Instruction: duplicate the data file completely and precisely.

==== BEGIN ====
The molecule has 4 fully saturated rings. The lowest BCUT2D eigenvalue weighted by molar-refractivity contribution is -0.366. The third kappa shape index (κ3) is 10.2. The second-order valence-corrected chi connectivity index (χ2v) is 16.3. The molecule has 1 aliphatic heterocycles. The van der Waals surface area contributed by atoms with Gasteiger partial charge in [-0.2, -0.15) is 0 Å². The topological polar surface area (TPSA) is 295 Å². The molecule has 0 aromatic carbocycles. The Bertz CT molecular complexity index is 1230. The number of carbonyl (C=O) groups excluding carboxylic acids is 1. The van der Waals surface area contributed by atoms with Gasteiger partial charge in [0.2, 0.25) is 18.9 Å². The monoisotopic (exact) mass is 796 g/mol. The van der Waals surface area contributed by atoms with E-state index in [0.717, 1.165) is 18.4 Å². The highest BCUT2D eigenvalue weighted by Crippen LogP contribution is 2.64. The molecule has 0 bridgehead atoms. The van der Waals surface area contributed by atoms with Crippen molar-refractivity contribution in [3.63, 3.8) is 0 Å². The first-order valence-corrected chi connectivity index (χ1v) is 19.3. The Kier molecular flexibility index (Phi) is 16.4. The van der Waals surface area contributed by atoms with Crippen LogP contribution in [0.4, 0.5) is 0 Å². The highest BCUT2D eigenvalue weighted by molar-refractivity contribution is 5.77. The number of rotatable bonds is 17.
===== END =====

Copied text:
The molecule has 4 fully saturated rings. The lowest BCUT2D eigenvalue weighted by molar-refractivity contribution is -0.366. The third kappa shape index (κ3) is 10.2. The second-order valence-corrected chi connectivity index (χ2v) is 16.3. The molecule has 1 aliphatic heterocycles. The van der Waals surface area contributed by atoms with Gasteiger partial charge in [-0.2, -0.15) is 0 Å². The topological polar surface area (TPSA) is 295 Å². The molecule has 0 aromatic carbocycles. The Bertz CT molecular complexity index is 1230. The number of carbonyl (C=O) groups excluding carboxylic acids is 1. The van der Waals surface area contributed by atoms with Gasteiger partial charge in [0.2, 0.25) is 18.9 Å². The monoisotopic (exact) mass is 796 g/mol. The van der Waals surface area contributed by atoms with E-state index in [0.717, 1.165) is 18.4 Å². The highest BCUT2D eigenvalue weighted by Crippen LogP contribution is 2.64. The molecule has 0 bridgehead atoms. The van der Waals surface area contributed by atoms with Crippen molar-refractivity contribution in [3.63, 3.8) is 0 Å². The first-order valence-corrected chi connectivity index (χ1v) is 19.3. The Kier molecular flexibility index (Phi) is 16.4. The van der Waals surface area contributed by atoms with Crippen LogP contribution in [0.4, 0.5) is 0 Å². The highest BCUT2D eigenvalue weighted by molar-refractivity contribution is 5.77. The number of rotatable bonds is 17.